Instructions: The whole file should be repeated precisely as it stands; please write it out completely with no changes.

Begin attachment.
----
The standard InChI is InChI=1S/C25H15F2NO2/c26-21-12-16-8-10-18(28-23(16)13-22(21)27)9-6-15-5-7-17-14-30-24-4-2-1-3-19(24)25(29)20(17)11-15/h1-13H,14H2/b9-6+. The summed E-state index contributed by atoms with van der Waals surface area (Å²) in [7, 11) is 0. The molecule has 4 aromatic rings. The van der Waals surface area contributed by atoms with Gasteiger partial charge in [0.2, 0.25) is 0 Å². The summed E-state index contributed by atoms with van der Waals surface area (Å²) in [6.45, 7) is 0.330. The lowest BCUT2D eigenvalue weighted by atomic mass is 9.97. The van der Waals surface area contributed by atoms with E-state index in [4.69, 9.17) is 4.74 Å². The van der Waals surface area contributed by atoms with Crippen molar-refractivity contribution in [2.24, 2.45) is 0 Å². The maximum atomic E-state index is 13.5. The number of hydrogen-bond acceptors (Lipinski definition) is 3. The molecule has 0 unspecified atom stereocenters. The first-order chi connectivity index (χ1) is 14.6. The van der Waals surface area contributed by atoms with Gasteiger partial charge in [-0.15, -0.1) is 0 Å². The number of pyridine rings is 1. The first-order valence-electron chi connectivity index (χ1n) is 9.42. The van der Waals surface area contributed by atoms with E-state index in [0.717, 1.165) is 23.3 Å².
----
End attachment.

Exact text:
The standard InChI is InChI=1S/C25H15F2NO2/c26-21-12-16-8-10-18(28-23(16)13-22(21)27)9-6-15-5-7-17-14-30-24-4-2-1-3-19(24)25(29)20(17)11-15/h1-13H,14H2/b9-6+. The summed E-state index contributed by atoms with van der Waals surface area (Å²) in [7, 11) is 0. The molecule has 4 aromatic rings. The van der Waals surface area contributed by atoms with Gasteiger partial charge in [0.2, 0.25) is 0 Å². The summed E-state index contributed by atoms with van der Waals surface area (Å²) in [6.45, 7) is 0.330. The lowest BCUT2D eigenvalue weighted by atomic mass is 9.97. The van der Waals surface area contributed by atoms with E-state index in [4.69, 9.17) is 4.74 Å². The van der Waals surface area contributed by atoms with Crippen molar-refractivity contribution in [2.24, 2.45) is 0 Å². The maximum atomic E-state index is 13.5. The number of hydrogen-bond acceptors (Lipinski definition) is 3. The molecule has 0 unspecified atom stereocenters. The first-order chi connectivity index (χ1) is 14.6. The van der Waals surface area contributed by atoms with Gasteiger partial charge in [-0.15, -0.1) is 0 Å². The number of pyridine rings is 1. The first-order valence-electron chi connectivity index (χ1n) is 9.42. The van der Waals surface area contributed by atoms with E-state index in [0.717, 1.165) is 23.3 Å².